Who Rules Afghanistan
It is noon in northern Afghanistan, Balkh province. The autumn sky is empty and bright. A tough 60-year-old farmer named Mamood sits for an interview in the shade of a tree. Surrounding us in all directions are fields of marijuana on the verge of harvest. The plants are tall, thick and fragrant, their dark green flowers glistening with potent oils.
Soon the crop will be cut, dried and beaten against linen in small rooms to extract the resin that makes hashish. It's dirty work that falls primarily to women and children. The rooms fill with dust; asthma is a common occupational hazard. In a month the farmers will sow these same fields with opium poppy. After each crop come the marauding gunmen who collect "taxes" of 20 percent on the harvest.
"In the past few weeks they've taken money, some vehicles and kidnapped a girl," says Mamood. "They work for the commanders. They take whatever they want and they will kill you if you try and stop them. When you hear 'commander' just think 'thief' or 'murderer.' That is all they are."
Mamood is not talking about the Taliban or Al Qaeda but rather about Afghanistan's mujahedeen warlords, or jangsalaran in Dari. These men are America's allies, central players in the international effort to rebuild a state in the world's third-poorest country.
These are the same men who killed 40,000-50,000 civilians during their factional fighting in Kabul between 1992 and 1994. Under their rule chaos reigned in much of the countryside: Militias raped, plundered and destroyed the economy. At times there were between ten and fourteen separate currencies circulating, each printed by a different commander. Whole villages fled; trade and agriculture broke down. As John Sifton of Human Rights Watch puts it, "What these guys did made Sarajevo look like kindergarten."
Now, instead of being treated as part of the problem and hunted down, the jangsalaran are being folded into government and given new power and legitimacy by the UN and the US-backed government of Hamid Karzai. The "commanders" now use titles like "security chief," "governor," "minister" or even "presidential candidate." International administrators justify the political inclusion of these mujahedeen commanders as "the price of peace."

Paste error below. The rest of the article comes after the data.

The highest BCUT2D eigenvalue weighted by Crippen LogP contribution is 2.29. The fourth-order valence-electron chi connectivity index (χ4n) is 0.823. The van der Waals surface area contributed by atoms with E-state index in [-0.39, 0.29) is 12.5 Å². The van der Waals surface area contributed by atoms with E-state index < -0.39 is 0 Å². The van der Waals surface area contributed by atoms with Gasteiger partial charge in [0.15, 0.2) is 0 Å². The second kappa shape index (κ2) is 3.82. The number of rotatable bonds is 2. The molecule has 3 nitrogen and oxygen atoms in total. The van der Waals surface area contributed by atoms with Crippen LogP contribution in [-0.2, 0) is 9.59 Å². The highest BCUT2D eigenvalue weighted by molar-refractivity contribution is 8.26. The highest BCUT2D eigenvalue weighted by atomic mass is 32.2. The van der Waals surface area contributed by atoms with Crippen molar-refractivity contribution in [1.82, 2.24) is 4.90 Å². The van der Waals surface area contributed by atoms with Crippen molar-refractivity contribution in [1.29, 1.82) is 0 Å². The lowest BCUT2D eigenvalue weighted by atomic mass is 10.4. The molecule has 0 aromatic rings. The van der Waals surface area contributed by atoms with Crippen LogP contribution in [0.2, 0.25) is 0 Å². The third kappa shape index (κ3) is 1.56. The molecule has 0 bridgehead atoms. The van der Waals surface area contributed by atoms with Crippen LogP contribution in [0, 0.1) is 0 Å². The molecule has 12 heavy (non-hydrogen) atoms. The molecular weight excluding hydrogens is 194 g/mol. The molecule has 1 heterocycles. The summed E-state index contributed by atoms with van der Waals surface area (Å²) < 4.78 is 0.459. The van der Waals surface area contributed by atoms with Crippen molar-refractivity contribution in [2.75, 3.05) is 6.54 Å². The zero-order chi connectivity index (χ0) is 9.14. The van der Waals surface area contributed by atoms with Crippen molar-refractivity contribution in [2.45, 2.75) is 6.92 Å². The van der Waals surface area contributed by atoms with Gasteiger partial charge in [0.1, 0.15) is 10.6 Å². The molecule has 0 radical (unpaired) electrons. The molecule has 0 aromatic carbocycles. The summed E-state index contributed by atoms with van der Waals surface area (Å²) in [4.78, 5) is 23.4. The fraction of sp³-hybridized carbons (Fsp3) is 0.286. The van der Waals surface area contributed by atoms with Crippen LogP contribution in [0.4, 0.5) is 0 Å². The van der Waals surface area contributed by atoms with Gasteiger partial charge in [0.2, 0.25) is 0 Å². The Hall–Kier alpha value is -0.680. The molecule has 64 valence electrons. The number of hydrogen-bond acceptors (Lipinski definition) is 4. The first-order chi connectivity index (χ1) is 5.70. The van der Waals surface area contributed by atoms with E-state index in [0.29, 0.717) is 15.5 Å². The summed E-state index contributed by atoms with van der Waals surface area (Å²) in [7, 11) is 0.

Indeed, a return to the open factional warfare of the early 1990s is unlikely. But neither is Afghanistan headed toward real peace and prosperity. Instead, this country of 20-25 million inhabitants is an embryonic narco-mafia state, where politics rely on paramilitary networks engaged in everything from poppy farming, heroin processing and vote rigging to extortion and the commercial smuggling of commodities like electronics and auto parts. And while the Western pundit class applauds the recent Afghan elections, the people here suffer renewed exploitation at the hands of America's local partners.
Back under the tree in the marijuana fields, Mamood is joined by other farmers, who recount a litany of depredations.
"A few weeks ago I had two motorcycles stolen," says Saja Hudin, who also lives and farms in this rural community two hours from Mazar-i-Sharif. "I had a guest and we were going to work some of my land near Kudbarq. Two gunmen stopped us. I thought they were security or I would have tried to escape. They took both motorcycles and all my money. I was holding 12,000 afghani for a cousin. One of the men wanted to kill us, the other stopped him. Now I am in debt." Hudin says that one of the perpetrators was the nephew of a local commander, Shafi Dewana.
"Dewana means crazy," says another man in English.